Fires, floods, drought, death – our world is already in peril and we’re running out of time to reduce the effects of climate change that we’re already experiencing.
California suffered from another spate of wildfires last year. And it seems that about 90% of wildfires in the state are started by humans, or their equipment. Even when winds are high, vegetation is dry or temperatures are soaring, there needs to be some kind of ignition to jumpstart these wildfires. This statistic expands beyond the borders of California, though. Researchers found from 1992 to 2012, human activity was responsible for 84% of wildfires, and 44% of the area that burned, nationally.
Australia, also in the news recently, has already seen its fair share of climate change-related devastation with all the damage that’s been done to the Great Barrier Reef from marine heat waves. The southern part of Australia has warmed by 2.7 degrees since 1950, a statistic consistent with worldwide human-caused warming trends. Coupled with an unusually warm and dry year, Australia has also been experiencing the effects of a weather pattern known as the Indian Ocean Dipole (IOD) for the past two years. One main effect is reduced rainfall and drier-than-average conditions, which is fueling the bushfire devastation sweeping the country. The fact that this pattern has been in play for two years in a row is unusual, according to the Bureau of Meteorology. In addition, smoke from these fires have even traveled to South America, over 9,000 miles away.
According to NBC News, approximately 32,4000 square miles (as of January 7th) have burned, exceeding the area of land burned during the Amazon rainforest fires of 2019 by 5,000 square miles. In comparison, 405 square miles of land burned during California’s wildfires.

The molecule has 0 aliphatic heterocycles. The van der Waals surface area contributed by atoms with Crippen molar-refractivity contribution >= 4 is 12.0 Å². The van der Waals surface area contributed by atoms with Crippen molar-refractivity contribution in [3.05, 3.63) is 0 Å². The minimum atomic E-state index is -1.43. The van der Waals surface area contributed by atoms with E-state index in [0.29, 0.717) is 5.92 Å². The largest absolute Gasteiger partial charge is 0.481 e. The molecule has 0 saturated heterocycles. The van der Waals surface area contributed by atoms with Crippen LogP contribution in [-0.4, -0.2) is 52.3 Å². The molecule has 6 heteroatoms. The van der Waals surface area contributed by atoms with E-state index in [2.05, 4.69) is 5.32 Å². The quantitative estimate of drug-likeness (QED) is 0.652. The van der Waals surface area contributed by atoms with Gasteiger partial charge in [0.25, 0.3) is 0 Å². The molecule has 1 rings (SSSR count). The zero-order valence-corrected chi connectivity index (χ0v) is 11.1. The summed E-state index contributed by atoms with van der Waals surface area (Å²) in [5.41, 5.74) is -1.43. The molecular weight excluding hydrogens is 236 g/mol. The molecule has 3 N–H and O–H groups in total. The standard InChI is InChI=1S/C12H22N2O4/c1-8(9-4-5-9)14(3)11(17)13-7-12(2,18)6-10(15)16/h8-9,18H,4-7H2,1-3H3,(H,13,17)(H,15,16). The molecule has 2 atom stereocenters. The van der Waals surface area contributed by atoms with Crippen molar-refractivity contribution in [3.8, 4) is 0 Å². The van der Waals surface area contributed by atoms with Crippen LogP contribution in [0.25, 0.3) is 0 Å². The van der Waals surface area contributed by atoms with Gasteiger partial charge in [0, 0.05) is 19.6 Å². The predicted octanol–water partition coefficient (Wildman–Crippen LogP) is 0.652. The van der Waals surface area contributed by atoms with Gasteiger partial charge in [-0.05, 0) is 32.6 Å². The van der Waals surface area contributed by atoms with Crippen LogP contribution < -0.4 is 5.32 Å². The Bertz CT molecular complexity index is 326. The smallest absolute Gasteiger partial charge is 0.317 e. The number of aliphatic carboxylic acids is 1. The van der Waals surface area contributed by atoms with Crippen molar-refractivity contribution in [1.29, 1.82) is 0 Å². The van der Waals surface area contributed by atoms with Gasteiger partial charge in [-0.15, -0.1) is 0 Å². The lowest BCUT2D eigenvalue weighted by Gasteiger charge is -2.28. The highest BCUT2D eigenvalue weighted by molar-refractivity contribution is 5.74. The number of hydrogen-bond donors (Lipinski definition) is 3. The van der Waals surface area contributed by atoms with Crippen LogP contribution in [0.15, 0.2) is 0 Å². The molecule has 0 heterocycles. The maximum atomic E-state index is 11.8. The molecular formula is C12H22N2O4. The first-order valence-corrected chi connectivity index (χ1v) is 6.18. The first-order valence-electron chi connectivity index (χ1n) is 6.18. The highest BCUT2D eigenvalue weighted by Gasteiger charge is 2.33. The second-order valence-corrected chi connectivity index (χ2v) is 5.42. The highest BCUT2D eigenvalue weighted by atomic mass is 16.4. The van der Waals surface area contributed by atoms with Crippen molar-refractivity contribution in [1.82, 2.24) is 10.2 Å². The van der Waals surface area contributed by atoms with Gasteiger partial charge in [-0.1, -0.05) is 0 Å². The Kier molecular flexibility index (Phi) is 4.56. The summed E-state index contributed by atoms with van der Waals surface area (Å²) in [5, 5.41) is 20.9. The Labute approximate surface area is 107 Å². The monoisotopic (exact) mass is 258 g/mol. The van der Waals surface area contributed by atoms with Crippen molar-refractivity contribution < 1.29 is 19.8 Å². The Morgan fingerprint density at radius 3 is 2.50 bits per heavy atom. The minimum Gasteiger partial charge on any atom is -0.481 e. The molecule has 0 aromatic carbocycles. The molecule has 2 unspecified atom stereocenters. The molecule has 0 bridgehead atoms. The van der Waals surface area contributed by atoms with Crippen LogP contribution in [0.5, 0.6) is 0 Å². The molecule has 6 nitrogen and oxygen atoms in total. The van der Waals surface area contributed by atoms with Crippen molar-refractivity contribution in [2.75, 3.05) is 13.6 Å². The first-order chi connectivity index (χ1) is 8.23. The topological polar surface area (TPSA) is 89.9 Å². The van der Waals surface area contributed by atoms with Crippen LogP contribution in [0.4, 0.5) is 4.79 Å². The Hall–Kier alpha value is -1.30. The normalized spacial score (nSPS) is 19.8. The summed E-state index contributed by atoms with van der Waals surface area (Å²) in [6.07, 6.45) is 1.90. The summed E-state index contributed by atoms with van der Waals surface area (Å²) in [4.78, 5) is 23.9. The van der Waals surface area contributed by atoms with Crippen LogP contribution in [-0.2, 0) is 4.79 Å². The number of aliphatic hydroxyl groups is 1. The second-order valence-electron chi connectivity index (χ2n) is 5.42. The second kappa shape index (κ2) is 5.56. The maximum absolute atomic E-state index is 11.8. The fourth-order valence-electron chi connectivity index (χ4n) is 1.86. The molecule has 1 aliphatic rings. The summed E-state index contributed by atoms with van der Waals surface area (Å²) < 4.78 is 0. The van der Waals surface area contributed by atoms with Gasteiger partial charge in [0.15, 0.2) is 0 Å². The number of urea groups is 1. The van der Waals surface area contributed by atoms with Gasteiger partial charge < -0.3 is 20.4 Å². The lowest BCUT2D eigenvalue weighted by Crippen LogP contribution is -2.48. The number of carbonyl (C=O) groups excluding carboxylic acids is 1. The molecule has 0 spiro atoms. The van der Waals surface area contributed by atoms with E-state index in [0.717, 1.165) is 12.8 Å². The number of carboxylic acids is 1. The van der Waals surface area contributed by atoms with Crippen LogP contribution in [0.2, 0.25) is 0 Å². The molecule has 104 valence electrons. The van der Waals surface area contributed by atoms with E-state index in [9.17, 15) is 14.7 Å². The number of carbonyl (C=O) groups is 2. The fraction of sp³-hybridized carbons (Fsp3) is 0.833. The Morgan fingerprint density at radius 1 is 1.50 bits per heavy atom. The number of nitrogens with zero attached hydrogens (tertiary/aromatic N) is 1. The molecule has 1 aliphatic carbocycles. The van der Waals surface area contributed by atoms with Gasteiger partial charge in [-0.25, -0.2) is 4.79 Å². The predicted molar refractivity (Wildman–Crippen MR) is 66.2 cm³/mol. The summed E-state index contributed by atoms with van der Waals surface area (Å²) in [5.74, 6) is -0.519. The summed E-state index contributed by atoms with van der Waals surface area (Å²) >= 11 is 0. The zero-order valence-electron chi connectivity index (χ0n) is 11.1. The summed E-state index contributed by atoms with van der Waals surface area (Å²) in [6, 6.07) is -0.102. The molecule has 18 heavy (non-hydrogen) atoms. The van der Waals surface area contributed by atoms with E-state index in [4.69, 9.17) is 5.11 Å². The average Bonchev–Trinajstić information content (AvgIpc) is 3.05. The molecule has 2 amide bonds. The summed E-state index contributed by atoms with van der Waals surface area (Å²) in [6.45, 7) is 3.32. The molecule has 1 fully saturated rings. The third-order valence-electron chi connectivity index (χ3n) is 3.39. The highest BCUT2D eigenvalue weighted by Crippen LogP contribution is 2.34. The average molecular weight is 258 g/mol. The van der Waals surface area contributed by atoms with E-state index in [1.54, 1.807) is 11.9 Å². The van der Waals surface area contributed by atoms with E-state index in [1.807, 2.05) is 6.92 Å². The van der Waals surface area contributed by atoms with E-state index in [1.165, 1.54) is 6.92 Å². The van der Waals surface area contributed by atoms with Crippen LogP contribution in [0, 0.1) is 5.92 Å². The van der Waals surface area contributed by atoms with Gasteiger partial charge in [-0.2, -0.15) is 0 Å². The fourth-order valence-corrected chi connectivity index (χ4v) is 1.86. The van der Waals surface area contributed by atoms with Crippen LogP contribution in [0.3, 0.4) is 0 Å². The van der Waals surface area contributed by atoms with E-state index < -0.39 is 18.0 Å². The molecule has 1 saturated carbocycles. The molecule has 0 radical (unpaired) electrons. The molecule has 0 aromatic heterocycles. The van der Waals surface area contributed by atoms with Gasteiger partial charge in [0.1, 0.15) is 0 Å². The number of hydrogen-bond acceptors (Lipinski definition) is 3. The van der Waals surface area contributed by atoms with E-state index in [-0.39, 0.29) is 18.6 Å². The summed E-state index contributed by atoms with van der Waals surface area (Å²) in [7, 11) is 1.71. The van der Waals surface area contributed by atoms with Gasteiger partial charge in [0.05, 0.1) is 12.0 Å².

Climate change is actively affecting us in other ways as well, including the food we all eat. The CO2 accumulating in the atmosphere due to the presence of fossil fuels is changing the composition of fruits and vegetables; in turn, it makes them less nutritious. All of the extra CO2 is speeding up photosynthesis and causing plants to grow with more sugar and less zinc, protein, and calcium, among other important vitamins. Coffee supply is also suffering in Brazil — the world’s largest coffee producer. Frequent rainstorms cause typical growing areas to be less suitable to house the crops.
Have you noticed you’ve been sneezing more frequently? That’s because allergy seasons are becoming longer and more intense. As temperatures warm, plants release pollen; as this is happening at times when allergies aren’t persistent, the season is extended. If greenhouse gas emissions continue to increase through the end of the century, it could extend the oak pollen season (for example) by up to 8 days in certain areas.
Relief is a distant concept at this point. As the fires ravage, the floods pour in, and the weather warms, the environment will be reshaped forever – but we can help slow the negative effects. What can you do personally? Every little bit counts: Recycle. Adopt the use of renewable energy. Take public transportation. Consider plant-based foods. Be conscious of energy use and try to cut back where you can.
If we can all pitch in and make even little changes, they will eventually go a long way. Let’s help save the world while we can.
We encourage you to help by contributing to organizations like these:
- NSW Rural Fire Service:. https://www.rfs.nsw.gov.au/volunteer/support-your-local-brigade
- Environmental Defense Fund: https://www.edf.org/
- Sierra Club: https://www.sierraclub.org/
- Ocean Conservancy: https://oceanconservancy.org/